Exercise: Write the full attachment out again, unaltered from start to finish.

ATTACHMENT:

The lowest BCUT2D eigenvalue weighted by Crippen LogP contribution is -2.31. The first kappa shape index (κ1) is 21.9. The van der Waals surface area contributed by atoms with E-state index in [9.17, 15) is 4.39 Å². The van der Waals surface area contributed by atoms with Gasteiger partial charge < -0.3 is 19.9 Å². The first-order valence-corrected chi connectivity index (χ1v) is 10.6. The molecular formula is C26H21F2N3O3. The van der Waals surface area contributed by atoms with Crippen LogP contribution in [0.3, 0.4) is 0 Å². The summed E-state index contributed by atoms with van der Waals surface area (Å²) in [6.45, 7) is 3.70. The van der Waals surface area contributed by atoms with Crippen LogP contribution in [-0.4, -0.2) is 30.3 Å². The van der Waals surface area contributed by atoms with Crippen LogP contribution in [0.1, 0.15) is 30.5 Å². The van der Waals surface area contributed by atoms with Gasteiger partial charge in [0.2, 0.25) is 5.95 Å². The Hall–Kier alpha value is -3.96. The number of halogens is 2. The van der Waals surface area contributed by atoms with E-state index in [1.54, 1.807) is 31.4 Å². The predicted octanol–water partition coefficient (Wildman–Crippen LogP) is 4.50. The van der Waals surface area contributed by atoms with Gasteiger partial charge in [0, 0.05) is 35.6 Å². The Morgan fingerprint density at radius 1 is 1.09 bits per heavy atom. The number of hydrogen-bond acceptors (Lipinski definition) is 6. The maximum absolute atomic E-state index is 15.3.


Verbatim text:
The lowest BCUT2D eigenvalue weighted by Crippen LogP contribution is -2.31. The first kappa shape index (κ1) is 21.9. The van der Waals surface area contributed by atoms with E-state index in [9.17, 15) is 4.39 Å². The van der Waals surface area contributed by atoms with Gasteiger partial charge < -0.3 is 19.9 Å². The first-order valence-corrected chi connectivity index (χ1v) is 10.6. The molecular formula is C26H21F2N3O3. The van der Waals surface area contributed by atoms with Crippen LogP contribution in [0.3, 0.4) is 0 Å². The summed E-state index contributed by atoms with van der Waals surface area (Å²) in [6.45, 7) is 3.70. The van der Waals surface area contributed by atoms with Crippen LogP contribution in [-0.4, -0.2) is 30.3 Å². The van der Waals surface area contributed by atoms with Crippen LogP contribution in [0.1, 0.15) is 30.5 Å². The van der Waals surface area contributed by atoms with Gasteiger partial charge in [0.2, 0.25) is 5.95 Å². The Hall–Kier alpha value is -3.96. The number of halogens is 2. The van der Waals surface area contributed by atoms with E-state index in [1.54, 1.807) is 31.4 Å². The predicted octanol–water partition coefficient (Wildman–Crippen LogP) is 4.50. The van der Waals surface area contributed by atoms with Gasteiger partial charge in [0, 0.05) is 35.6 Å². The Morgan fingerprint density at radius 1 is 1.09 bits per heavy atom. The number of hydrogen-bond acceptors (Lipinski definition) is 6. The maximum absolute atomic E-state index is 15.3.